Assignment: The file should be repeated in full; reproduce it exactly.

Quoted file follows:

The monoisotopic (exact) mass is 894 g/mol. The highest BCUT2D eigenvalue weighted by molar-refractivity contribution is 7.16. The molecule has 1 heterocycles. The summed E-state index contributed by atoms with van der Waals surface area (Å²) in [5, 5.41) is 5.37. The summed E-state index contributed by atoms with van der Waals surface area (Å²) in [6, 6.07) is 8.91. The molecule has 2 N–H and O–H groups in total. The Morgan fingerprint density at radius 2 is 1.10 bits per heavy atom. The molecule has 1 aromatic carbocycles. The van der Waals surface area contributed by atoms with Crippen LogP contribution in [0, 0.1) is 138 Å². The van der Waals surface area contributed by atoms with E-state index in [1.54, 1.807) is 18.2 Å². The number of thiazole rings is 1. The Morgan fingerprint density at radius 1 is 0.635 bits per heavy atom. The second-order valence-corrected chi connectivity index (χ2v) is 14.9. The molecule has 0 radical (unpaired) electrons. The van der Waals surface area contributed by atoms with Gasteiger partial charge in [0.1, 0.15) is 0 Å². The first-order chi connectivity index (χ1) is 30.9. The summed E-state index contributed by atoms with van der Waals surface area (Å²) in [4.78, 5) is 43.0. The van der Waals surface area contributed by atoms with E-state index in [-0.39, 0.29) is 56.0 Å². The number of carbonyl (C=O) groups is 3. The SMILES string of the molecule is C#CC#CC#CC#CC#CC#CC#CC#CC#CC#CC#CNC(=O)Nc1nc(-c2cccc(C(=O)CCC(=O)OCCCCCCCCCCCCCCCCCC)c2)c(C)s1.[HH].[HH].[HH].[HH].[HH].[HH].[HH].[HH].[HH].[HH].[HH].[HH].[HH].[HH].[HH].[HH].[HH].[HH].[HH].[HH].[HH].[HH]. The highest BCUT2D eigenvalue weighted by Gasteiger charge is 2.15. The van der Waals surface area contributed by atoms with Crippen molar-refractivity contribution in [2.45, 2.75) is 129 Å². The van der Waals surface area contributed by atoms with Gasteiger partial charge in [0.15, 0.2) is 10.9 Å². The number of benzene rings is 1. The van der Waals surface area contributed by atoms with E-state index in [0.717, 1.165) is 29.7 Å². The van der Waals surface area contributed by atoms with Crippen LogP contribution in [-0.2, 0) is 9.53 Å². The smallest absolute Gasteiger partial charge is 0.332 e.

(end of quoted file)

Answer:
The monoisotopic (exact) mass is 894 g/mol. The highest BCUT2D eigenvalue weighted by molar-refractivity contribution is 7.16. The molecule has 1 heterocycles. The summed E-state index contributed by atoms with van der Waals surface area (Å²) in [5, 5.41) is 5.37. The summed E-state index contributed by atoms with van der Waals surface area (Å²) in [6, 6.07) is 8.91. The molecule has 2 N–H and O–H groups in total. The Morgan fingerprint density at radius 2 is 1.10 bits per heavy atom. The molecule has 1 aromatic carbocycles. The van der Waals surface area contributed by atoms with Crippen LogP contribution in [0, 0.1) is 138 Å². The van der Waals surface area contributed by atoms with E-state index in [1.54, 1.807) is 18.2 Å². The number of thiazole rings is 1. The Morgan fingerprint density at radius 1 is 0.635 bits per heavy atom. The second-order valence-corrected chi connectivity index (χ2v) is 14.9. The molecule has 0 radical (unpaired) electrons. The van der Waals surface area contributed by atoms with Gasteiger partial charge in [0.1, 0.15) is 0 Å². The first-order chi connectivity index (χ1) is 30.9. The summed E-state index contributed by atoms with van der Waals surface area (Å²) in [4.78, 5) is 43.0. The van der Waals surface area contributed by atoms with E-state index in [-0.39, 0.29) is 56.0 Å². The number of carbonyl (C=O) groups is 3. The SMILES string of the molecule is C#CC#CC#CC#CC#CC#CC#CC#CC#CC#CC#CNC(=O)Nc1nc(-c2cccc(C(=O)CCC(=O)OCCCCCCCCCCCCCCCCCC)c2)c(C)s1.[HH].[HH].[HH].[HH].[HH].[HH].[HH].[HH].[HH].[HH].[HH].[HH].[HH].[HH].[HH].[HH].[HH].[HH].[HH].[HH].[HH].[HH]. The highest BCUT2D eigenvalue weighted by Gasteiger charge is 2.15. The van der Waals surface area contributed by atoms with Crippen molar-refractivity contribution in [2.45, 2.75) is 129 Å². The van der Waals surface area contributed by atoms with Gasteiger partial charge in [0.15, 0.2) is 10.9 Å². The number of benzene rings is 1. The van der Waals surface area contributed by atoms with E-state index in [0.717, 1.165) is 29.7 Å². The van der Waals surface area contributed by atoms with Crippen LogP contribution in [-0.2, 0) is 9.53 Å². The smallest absolute Gasteiger partial charge is 0.332 e.